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Showing posts from November, 2022

Close Enough Origami Tessellation

  This tessellation makes so much sense that I can't believe it took me this long to find it.  Open back hexagon stars connected by small triangle twists.  The reverse side has some interesting shapes on it.  Everything fits together so nicely.  It's one of your simpler tessellations, but those always seem to have the best end results.  I believe I have a crease pattern, I just need to find it, photograph it and upload it.  Will update this post when I do. Update: Added crease pattern to the end of this post. It's not hard to figure out though. All the twists on the front side are pretty straightforward. The shapes on the other side are a little tricky. But as you work the front, the other side kind of falls into place.   

Flight Patterns Origami Tessellation

 While looking for inspiration I was poking around on flickr for crease patterns. I saw one by Robin Scholz that had as one of its components three long slender triangles around a regular triangle twist. This was new to me. Upon seeing that, I decided that one small piece of his much more complex tessellation would become the basis for one of my own.  So I took that little triad and I added some more triangle twists and I came up with this tessellation.  I'd say it's medium difficulty. It's not as fussy as a flagstone, but it's not as easy as designs with larger twist shapes.  The crease pattern sketch for this tessellation is at the bottom of this post. 

Camelias Origami Tessellation

 This is a tessellation that while it was easy enough to conceive, it was a bit of a struggle to execute. In some ways, those are the best kind.  It's very densely packed and requires a lot of patience as well as some pretty sturdy paper.  My paper wasn't quite as sturdy as I would've liked, but it got the job done.  The first time I attempted this, I got pretty far, but not all the way to completion.  This was my second attempt and I'm pretty pleased with the finished product.  There's a very basic  origami model that looks very similar to the modules that make up this tessellation. It's called the camelia. It's not the same, but as soon as I saw the central fold, I was reminded of it. I can still recall learning it years ago when I was still new to origami.  Wonderful what bubbles up from the back reaches of our minds to inspire new creations.  I still need to take a pic of the crease pattern. Will add that at a later date.  Update: Crease pattern added be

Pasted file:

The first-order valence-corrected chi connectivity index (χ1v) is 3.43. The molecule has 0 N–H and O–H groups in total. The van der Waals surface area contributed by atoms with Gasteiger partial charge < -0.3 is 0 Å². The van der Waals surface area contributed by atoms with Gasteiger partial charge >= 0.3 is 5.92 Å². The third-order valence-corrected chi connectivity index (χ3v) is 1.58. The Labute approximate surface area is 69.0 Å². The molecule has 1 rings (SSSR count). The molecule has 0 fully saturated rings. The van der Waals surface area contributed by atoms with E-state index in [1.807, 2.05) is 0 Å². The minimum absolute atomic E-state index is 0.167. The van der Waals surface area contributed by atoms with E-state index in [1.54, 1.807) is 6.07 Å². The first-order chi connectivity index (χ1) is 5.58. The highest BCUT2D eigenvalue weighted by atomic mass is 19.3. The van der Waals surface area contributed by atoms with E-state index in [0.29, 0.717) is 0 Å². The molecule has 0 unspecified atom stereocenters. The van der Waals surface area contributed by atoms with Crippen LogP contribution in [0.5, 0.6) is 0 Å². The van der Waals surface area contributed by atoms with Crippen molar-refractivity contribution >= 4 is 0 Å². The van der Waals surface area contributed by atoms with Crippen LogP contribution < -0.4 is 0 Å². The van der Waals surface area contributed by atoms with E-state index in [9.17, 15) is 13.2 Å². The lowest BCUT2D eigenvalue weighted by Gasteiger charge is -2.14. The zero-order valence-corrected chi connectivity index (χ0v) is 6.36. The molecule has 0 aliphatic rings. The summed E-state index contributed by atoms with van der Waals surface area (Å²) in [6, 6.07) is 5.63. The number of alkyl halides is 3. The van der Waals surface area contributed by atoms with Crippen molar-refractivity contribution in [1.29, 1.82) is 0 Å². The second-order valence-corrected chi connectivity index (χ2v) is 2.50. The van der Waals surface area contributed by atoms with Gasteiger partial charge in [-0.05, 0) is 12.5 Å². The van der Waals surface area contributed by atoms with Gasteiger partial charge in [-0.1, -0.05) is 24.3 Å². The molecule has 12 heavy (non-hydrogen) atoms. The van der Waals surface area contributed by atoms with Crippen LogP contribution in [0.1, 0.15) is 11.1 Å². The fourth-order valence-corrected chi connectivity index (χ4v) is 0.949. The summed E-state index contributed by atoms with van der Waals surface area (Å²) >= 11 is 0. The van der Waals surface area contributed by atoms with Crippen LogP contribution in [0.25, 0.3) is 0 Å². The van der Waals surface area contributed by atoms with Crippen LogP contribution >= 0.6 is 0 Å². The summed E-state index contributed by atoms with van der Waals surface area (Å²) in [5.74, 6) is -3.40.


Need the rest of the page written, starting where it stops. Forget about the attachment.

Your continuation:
Hornets' Nests Origami Tessellation

 This tessellation builds upon others that use the same beginning foundation. As with most origami tessellations, it then finds a  new direction to go from that common starting point.  When I first thought of it, I wasn't really clear on if it would work.  But it looked good on paper, so I forged ahead.  I was actually a little confused as to how the gaps between the triple intersections would work.  But when I actually went to fold the other components it became much clearer.  The reverse side shows what it has in common with other tessellations.  It starts with open back hexagons with some standard flaps.  But on the front side there are the bullet shapes to change things.  The rest of the details can be seen in the crease pattern that I've included at the end of this post.  There's a sketch of different tess in the bottom left corner of the crease pattern. It does not pertain to this one. 

Crowding Smiles Origami Tessellation

 Triangle twist clusters are an interesting and easy way to create cool designs with origami tessellations.  In this case, I decided to cluster sets of 6 triangle twists around central hex twists.  It came together pretty quickly. It was a perfect fold for a kind of soggy day because the paper didn't need to be very crisp or sturdy.  I don't believe I've seen this particular configuration before, but it certainly may have been discovered previously.  At any rate, it was new to me.  It's a pretty easy fold. The only tricky part is the axes on the hex twists have to overlap each other. Not too hard to do.  The reverse side is pretty neat on its own.  The crease pattern is down below for those that might want it. 

Spun Right Round Origami Tessellation

A few posts back I showcased the "Merry Go Rounds" origami tessellation ". This post and its images are the same exact tessellation with some of the folds rearranged. It offers a completely different final product.  The actual structure is basically identical. However, we orient the finished folds in a different configuration and wind up with something unique unto itself.  It's pretty cool that two such similar executions can yield such wildly different results.  Just another wonderful secret to discover in the folding of origami tessellations.  No doubt, there are many such instances of this phenomenon in other designs.  If you're interested in the crease pattern just follow the link at the top of this post to the first incarnation of Merry Go Rounds. 
Solving Origami Tessellations dot com